Welcome to 31 Days of Hope for Moms! To see all the posts in the series, click here

Here we are, on day two of this series. Can I share a little confession? I wrote this post a long time ago. In fact, I already published something similar to it, two years ago when I first starting blogging.  

But you know what? The original post on this topic was actually the inspiration for this series. And this particular topic is one I struggle with now just like I did two years ago when I first shared my thoughts. By the comments I got on the first post, it is something others are dealing with as well. So moms, let’s talk about being “exasperating”. 

Hope for the exasperating mom - when you're the one who exasperates your children, there is forgiveness and the grace to improve!
What does the word “exasperate” mean? That was my question as I studied verse 4 of chapter 6 of Ephesians. Miriam Webster says this:

exasperate (verb)

to disturb the peace of mind of (someone) especially by repeated disagreeable acts (small children can exasperate their parents with endless questions about why this or that is so)

synonyms – aggravate, bother, bug, distress, gripe, put out

I looked again at the verse in question: Fathers {and mothers}, do not exasperate your children…

My children may exasperate me by their endless questions and repeated statements, that is simply their curious minds at work. I sigh when I am trying to get work done and they come to me with yet another small detail to share.

My young ones talk loudly, so loudly sometimes that I feel the need to yell over them to be heard. Maybe that’s why they speak in such high volume in the first place, because “someone” has “taught” them to do so.

Toward the end of the day, our child’s attention span is at its worst. They don’t complete tasks, they wander off and become absent-minded and I respond by shaking my head and muttering under my breath, sometimes when they are in earshot.

The way in which I aggravate, bother and gripe at my children has everlasting consequences. It takes very few words to “put out” my child and many more words to repair the damage done. 

As a mom, I am in charge, but that doesn’t always mean that I am fully informed about the situation. I don’t always use my best judgment when responding to a frustrating circumstance. 

There are days when I am impatient and unwilling to take the time to listen to my child’s explanation when I’d rather just correct the problem. Many times, I exasperate my children when I bug them about not doing something that they haven’t even been taught how to do!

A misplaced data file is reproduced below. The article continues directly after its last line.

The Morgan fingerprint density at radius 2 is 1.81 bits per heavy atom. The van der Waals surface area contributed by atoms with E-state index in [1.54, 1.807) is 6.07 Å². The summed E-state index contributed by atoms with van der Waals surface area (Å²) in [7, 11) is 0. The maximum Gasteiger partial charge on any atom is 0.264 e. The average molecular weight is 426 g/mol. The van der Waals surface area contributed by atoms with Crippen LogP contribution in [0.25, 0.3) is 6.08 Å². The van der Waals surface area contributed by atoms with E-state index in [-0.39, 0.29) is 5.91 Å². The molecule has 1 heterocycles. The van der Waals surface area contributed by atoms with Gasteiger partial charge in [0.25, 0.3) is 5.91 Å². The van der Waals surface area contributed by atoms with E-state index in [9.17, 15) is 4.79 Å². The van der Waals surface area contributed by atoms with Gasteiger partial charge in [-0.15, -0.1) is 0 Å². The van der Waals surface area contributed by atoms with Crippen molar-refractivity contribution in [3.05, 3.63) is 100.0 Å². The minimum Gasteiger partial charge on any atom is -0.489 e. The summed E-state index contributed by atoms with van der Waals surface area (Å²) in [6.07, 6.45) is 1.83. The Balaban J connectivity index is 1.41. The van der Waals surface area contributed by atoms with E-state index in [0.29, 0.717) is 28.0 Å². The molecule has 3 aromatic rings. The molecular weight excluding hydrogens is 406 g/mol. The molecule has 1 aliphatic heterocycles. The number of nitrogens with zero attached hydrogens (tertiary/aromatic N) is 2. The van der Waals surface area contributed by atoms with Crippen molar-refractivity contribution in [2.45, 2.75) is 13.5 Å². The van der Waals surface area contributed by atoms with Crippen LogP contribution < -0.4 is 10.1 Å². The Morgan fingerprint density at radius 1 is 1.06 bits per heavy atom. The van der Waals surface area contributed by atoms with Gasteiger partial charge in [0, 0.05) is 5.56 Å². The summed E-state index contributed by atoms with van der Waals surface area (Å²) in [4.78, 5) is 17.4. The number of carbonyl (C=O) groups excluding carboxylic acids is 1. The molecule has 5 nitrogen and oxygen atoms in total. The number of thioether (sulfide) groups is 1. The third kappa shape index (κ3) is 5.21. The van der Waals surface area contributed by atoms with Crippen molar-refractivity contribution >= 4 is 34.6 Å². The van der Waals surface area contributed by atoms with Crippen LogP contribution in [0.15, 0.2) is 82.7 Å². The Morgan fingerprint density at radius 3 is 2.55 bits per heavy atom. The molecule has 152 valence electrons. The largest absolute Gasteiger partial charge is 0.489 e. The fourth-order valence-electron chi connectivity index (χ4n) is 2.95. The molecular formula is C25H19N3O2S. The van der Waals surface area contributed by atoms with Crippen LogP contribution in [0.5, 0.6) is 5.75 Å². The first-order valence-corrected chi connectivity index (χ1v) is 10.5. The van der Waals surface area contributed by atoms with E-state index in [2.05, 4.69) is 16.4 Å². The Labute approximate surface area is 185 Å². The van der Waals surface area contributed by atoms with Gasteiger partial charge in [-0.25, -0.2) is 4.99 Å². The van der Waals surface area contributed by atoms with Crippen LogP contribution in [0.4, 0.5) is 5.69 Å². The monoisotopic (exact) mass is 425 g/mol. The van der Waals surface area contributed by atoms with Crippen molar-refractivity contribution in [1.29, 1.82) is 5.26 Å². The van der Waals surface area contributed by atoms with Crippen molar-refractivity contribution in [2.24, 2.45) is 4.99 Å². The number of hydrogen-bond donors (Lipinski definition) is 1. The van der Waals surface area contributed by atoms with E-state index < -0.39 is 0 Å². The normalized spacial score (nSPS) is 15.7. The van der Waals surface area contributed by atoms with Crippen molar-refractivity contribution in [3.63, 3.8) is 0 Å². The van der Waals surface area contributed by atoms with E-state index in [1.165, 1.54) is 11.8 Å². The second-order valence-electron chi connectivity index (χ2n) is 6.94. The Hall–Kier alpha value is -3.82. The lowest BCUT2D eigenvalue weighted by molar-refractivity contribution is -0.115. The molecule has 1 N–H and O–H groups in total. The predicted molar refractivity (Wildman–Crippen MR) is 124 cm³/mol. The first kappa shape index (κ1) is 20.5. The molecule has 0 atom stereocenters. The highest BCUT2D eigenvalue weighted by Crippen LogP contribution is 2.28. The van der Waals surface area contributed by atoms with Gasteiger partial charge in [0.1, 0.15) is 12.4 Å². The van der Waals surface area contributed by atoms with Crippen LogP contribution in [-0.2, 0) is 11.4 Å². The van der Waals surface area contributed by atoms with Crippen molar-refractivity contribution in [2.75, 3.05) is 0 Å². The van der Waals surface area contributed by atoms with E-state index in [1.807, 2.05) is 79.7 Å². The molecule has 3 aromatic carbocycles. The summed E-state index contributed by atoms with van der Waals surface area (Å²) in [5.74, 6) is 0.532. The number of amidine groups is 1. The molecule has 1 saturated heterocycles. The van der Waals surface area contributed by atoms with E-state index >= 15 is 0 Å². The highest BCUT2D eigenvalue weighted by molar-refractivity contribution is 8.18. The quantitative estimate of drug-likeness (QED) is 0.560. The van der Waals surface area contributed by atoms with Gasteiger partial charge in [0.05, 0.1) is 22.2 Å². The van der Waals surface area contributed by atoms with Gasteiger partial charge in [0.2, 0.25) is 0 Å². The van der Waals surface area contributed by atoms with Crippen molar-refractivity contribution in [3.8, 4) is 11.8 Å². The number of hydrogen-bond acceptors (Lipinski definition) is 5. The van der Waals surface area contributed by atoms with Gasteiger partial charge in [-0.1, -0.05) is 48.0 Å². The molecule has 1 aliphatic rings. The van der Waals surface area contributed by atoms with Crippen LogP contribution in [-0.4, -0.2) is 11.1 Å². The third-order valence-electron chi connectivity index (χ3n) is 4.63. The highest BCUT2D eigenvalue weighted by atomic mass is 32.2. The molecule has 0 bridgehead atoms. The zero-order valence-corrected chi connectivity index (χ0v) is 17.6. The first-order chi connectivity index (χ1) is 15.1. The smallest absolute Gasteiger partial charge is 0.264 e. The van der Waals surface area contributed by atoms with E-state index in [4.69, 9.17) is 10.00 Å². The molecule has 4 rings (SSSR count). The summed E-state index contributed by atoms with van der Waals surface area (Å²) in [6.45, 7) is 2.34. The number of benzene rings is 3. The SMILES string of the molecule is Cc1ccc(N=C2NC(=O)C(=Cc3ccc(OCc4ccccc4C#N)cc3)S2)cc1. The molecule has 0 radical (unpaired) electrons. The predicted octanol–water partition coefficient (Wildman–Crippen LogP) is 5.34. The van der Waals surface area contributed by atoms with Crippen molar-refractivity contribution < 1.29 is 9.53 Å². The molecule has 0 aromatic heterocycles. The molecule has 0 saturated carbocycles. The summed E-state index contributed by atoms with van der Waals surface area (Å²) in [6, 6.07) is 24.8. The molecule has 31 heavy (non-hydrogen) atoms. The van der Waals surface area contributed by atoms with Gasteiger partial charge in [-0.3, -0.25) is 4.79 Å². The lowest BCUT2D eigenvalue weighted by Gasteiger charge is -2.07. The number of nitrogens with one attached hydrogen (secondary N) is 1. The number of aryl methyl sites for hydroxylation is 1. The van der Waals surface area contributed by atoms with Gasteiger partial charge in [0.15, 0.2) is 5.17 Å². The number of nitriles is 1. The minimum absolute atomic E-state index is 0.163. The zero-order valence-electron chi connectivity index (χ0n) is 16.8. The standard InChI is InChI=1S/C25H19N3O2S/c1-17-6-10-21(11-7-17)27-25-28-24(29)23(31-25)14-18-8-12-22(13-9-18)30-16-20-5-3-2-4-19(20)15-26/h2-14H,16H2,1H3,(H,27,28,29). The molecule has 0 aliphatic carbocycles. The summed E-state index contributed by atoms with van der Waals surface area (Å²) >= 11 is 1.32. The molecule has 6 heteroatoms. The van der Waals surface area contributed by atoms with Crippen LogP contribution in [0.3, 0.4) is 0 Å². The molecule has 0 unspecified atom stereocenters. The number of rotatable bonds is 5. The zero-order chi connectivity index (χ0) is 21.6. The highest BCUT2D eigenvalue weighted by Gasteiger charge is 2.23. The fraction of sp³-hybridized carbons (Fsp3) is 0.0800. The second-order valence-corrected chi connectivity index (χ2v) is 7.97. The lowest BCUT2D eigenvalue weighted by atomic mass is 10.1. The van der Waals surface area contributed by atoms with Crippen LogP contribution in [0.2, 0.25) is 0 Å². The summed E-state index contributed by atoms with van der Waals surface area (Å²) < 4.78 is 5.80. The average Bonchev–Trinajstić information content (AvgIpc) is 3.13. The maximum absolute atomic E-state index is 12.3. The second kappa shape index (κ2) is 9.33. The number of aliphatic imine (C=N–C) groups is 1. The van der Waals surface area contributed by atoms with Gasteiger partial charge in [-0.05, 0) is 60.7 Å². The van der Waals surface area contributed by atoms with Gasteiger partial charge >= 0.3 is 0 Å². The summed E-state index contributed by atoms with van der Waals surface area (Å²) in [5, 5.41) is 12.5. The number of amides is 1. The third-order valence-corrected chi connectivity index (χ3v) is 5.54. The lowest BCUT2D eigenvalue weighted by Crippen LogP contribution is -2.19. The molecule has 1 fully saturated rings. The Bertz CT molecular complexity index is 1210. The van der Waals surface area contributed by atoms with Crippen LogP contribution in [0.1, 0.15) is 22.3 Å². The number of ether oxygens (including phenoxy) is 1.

But even when we feel that we’ve failed as a mom, we can have hopebecause God does not leave us there!

 exasperate (antonyms) –  delight, gladden, comfort, reassure, soothe

 …..instead, bring them up in the training and instruction of the Lord.” 

Here is the encouragement, in the second half of verse four–that as moms we can gladden their hearts with the truths of God! Instruction isn’t always welcome, but in time, it yields “peaceable fruit” (Hebrews 12).

Hope for the Exasperating Mom

When we ask forgiveness, God gives us grace, time and time again, to respond to our children in a better way. When we spend time in God’s Word, the Spirit gives us the knowledge to teach to our children in such a way that leads them to an understanding of their need for a Savior. 

Our words of comfort and reassurance to our children (instead of impatient and snappy answers) show the love of Christ, the love that we desire our children to embrace for themselves.

It is not easy, but it is our calling. Thankfully we don’t have to go it alone.

“Now may the God of peace Himself sanctify you completely….He who calls you is faithful, who also will do it.”

1 Thessalonians 5:23a, 24

Practical Help

Do you often find yourself being an “exasperating” mom? Do your children feel like the child in the photo above, upset because they aren’t sure how you want them to act or what you want them to do to make you happy? Here are two truths that have helped me in changing my ways {and believe me, it’s still a process, but I have come far by the grace of God.}

  1. Pray for the Holy Spirit to convict you every single time you exasperate your children. He will do it! You will feel the sting of your own sin, believe me :)
  2. When you feel that conviction, repent. Then arm yourself with verses that will help you respond graciously to your children {stay tuned for a free printable on Saturday’s post with some helpful verses for this situation!}
  3. Ask your husband, mom or a friend to keep you accountable. Talk to them about what you’ve been struggling with and then ask them to give you some sort of signal to help you take a step back.
  4. Close your eyes and count to 10 when you feel like you want to sigh at your kids, nag them or mutter discouragement. It really, really works.

Further reading: The Fulfilled Family, God’s Design by John MacArthur

How has God helped you to respond in better ways to your children so that you do not exasperate them? How can I pray for you in this? Please feel free to share in the comments!

photo credit: pixabay


Your information is 100% safe with us. We'll never share it with anyone. Unsubscribe anytime. Powered by ConvertKit

10 Comments on Hope for the Exasperating Mom

  1. oh, and I wish I could get Brett’s picture off of every comment I ever make ;/

  2. Oh my, Jenn, This was me today. Some days I get to the end and wish my children had seen mores smiles, heard more encouragement, and seen more joy in Mom. I’ll go to bed with forgiveness from our faithful God and bright hope for tomorrow!

Comments are closed.